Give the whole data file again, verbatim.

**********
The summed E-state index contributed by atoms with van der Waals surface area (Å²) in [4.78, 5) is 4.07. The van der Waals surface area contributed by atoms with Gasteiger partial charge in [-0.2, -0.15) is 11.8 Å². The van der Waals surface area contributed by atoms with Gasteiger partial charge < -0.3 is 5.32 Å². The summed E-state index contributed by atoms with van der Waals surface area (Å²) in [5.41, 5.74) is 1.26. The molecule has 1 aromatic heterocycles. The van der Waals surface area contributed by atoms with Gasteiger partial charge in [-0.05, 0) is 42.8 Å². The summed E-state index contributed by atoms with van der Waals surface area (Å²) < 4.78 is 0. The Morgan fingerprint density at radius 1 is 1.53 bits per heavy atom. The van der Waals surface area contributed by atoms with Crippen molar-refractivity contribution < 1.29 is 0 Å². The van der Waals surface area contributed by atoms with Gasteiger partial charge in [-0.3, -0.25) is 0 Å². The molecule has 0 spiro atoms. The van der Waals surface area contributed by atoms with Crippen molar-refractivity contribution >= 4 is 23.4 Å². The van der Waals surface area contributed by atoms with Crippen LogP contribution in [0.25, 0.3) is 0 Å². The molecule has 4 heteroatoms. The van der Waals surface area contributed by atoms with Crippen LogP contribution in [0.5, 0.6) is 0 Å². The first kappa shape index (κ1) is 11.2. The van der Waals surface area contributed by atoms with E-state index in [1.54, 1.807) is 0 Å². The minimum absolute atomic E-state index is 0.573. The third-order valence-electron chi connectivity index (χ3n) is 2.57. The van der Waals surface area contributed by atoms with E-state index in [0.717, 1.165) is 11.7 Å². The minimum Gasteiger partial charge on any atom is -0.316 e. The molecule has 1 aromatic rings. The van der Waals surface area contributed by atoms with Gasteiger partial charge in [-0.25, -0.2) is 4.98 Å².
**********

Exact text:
The summed E-state index contributed by atoms with van der Waals surface area (Å²) in [4.78, 5) is 4.07. The van der Waals surface area contributed by atoms with Gasteiger partial charge in [-0.2, -0.15) is 11.8 Å². The van der Waals surface area contributed by atoms with Gasteiger partial charge < -0.3 is 5.32 Å². The summed E-state index contributed by atoms with van der Waals surface area (Å²) in [5.41, 5.74) is 1.26. The molecule has 1 aromatic heterocycles. The van der Waals surface area contributed by atoms with Gasteiger partial charge in [-0.05, 0) is 42.8 Å². The summed E-state index contributed by atoms with van der Waals surface area (Å²) < 4.78 is 0. The Morgan fingerprint density at radius 1 is 1.53 bits per heavy atom. The van der Waals surface area contributed by atoms with Crippen molar-refractivity contribution < 1.29 is 0 Å². The van der Waals surface area contributed by atoms with Gasteiger partial charge in [-0.3, -0.25) is 0 Å². The molecule has 0 spiro atoms. The van der Waals surface area contributed by atoms with Crippen molar-refractivity contribution >= 4 is 23.4 Å². The van der Waals surface area contributed by atoms with Crippen LogP contribution in [0.25, 0.3) is 0 Å². The molecule has 4 heteroatoms. The van der Waals surface area contributed by atoms with Crippen LogP contribution in [0.5, 0.6) is 0 Å². The first kappa shape index (κ1) is 11.2. The van der Waals surface area contributed by atoms with E-state index in [1.54, 1.807) is 0 Å². The minimum absolute atomic E-state index is 0.573. The third-order valence-electron chi connectivity index (χ3n) is 2.57. The van der Waals surface area contributed by atoms with E-state index in [0.717, 1.165) is 11.7 Å². The minimum Gasteiger partial charge on any atom is -0.316 e. The molecule has 1 aromatic rings. The van der Waals surface area contributed by atoms with Gasteiger partial charge in [-0.25, -0.2) is 4.98 Å².